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What is Apache Kafka?

In this tutorial, I am going to simply explain what is apache Kafka, what is the History behind Apache Kafka, What are the key concepts which make Apache Kafka such a unique platform with some examples and Apache Kafka Architecture.

Apache Kafka is a,

  • Distributed
  • Event Streaming
  • Message Publish/ Subscribe
  • Open-source Platform

The history behind Apache Kafka

Kafka was originally developed at LinkedIn and was subsequently open-sourced in early 2011. Jay Kreps, Neha Narkhede, and Jun Rao helped co-create Kafka. Graduation from the Apache Incubator occurred on 23 October 2012.

Key concepts of Apache Kafka Architecture

1) Publish-Subscribe Method

Publish-Subscribe method, commonly known as pub/sub, is a popular messaging pattern that is commonly used in today’s systems to help them efficiently distribute data and scale among other things. The pub/sub messaging pattern can be easily implemented through an event broker such as Solace PubSub+, Kafka, RabbitMQ, and ActiveMQ. When you use an event broker, you have a set of applications known as producers and another set of applications known as consumers. Producers are responsible for publishing data to the broker and similarly, consumers are responsible for consuming data from the event broker. By introducing a broker to our architecture, we have removed the need for producers to directly communicate with the consumers. This ensures we have a loosely coupled architecture. Additionally, our broker now becomes responsible for managing connections, security, and subscription interests, instead of implementing this logic in the applications themselves.

To understand Kafka’s implementation of pub/sub, you need to understand producers and consumers.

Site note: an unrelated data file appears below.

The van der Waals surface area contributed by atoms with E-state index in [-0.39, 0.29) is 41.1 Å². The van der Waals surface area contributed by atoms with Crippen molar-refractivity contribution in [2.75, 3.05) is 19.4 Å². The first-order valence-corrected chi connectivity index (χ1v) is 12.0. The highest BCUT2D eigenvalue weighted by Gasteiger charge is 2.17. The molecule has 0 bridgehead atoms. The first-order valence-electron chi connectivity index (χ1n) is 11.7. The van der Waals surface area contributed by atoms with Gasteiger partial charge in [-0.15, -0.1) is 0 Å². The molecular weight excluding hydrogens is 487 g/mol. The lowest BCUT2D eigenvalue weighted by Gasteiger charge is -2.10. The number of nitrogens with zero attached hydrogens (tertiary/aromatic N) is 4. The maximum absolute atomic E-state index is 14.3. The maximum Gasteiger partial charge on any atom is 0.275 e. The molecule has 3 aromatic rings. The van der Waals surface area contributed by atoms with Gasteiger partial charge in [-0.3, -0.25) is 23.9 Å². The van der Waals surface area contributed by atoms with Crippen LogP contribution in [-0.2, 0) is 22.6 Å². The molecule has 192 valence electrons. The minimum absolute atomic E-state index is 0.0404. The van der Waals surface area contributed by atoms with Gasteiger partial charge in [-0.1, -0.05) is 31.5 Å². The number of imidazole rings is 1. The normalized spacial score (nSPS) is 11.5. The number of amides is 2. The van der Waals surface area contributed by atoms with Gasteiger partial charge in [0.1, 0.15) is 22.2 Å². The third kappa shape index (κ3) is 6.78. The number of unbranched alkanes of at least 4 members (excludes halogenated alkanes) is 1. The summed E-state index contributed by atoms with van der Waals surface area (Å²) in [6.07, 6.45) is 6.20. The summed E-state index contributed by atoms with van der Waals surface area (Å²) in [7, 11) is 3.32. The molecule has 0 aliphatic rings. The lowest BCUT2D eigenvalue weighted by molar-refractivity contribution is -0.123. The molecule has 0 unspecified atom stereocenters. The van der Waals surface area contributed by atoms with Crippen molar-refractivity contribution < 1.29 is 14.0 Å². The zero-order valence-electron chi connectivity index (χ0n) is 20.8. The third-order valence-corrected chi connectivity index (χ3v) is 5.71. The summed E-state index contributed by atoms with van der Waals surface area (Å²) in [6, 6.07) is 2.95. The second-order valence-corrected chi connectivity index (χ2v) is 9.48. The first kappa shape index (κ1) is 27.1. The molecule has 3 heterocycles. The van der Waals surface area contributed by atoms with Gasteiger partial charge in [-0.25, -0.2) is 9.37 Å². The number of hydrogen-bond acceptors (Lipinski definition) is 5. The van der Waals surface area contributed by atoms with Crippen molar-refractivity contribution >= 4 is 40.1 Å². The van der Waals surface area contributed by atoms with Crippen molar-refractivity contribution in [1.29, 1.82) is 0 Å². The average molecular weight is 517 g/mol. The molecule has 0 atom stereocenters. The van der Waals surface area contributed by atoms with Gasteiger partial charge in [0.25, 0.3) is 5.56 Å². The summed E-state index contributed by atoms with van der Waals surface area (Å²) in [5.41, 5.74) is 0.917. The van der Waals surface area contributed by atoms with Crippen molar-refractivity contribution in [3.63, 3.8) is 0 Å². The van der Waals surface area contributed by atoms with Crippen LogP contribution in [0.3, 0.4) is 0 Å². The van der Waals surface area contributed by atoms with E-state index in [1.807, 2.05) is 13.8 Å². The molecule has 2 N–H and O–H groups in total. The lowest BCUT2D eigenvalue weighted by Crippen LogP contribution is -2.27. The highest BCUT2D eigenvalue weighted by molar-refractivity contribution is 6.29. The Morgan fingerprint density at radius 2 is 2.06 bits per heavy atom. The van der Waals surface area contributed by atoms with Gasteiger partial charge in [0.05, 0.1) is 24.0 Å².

Producer

A Kafka producer can be programmed to write data to a topic. If the topic has 3 partitions, data will be written to all 3 partitions in a round-robin fashion. This leads to a significant problem. Because our data is scattered across multiple partitions, we don’t get ordering across partitions. Additionally, Kafka publisher applications batch writes to improve performance as they publish data to Kafka brokers.

Consumer

If we want to consume the data we just wrote to our topic, we will need to create a consumer application and connect it to our Kafka cluster. Your Kafka consumer can easily subscribe to a topic and consume the necessary data. However, as mentioned earlier, there is an issue caused by topic partitions. Because our data was written to 3 partitions, we have lost message ordering. When our consumer subscribes to the topic and consumes the data, it will get unordered messages. Depending on your system, this can be a critical issue.

To overcome this issue, you will need to use a key when publishing data so that all the messages pertaining to a specific key will always go to the same partition and hence preserve ordering. However, as you may have guessed already, with this workaround, you lose simple the ability to have balanced parallelization resulting in some partitions overflowing while others will be lightly used.

Furthermore, in Kafka, messages are polled instead of pushed to the consumer. When you program your consumer application, you are expected to provide a timer to constantly poll for data. As you can imagine, this can be highly inefficient if your application is frequently polling for data, especially when there is no data available.

This is the backbone of Kafka Architecture because this enables you to have a platform that completely decoupled the producer with the consumer. Another real-time example we can co-relate with this is in the Airports when we go and collect the luggage from the belts. We as the consumers just stand across that belt and wait for our turn to collect the luggage from the queue. There might be some situations that we are not able to reach but at that time our luggage will not get lost. It will continue to rotate on the belt and again we can pick up our luggage easily. When you have a central pipeline where everyone can dumb the data and based on the need everyone can take the data out it gives you a lot of flexibility.

2) Kafka Event-based Architecture

To understand event-based architecture let’s get an idea about data-driven programming and event-driven programming.

Data-driven programming means that some general code exists. It does not contain any business logic, it does not control flow. It’s just a tool to read and process data and output results. What controls flow and logic is data itself. So, if you want to change business logic (literally change the result of your program), you change data, not code.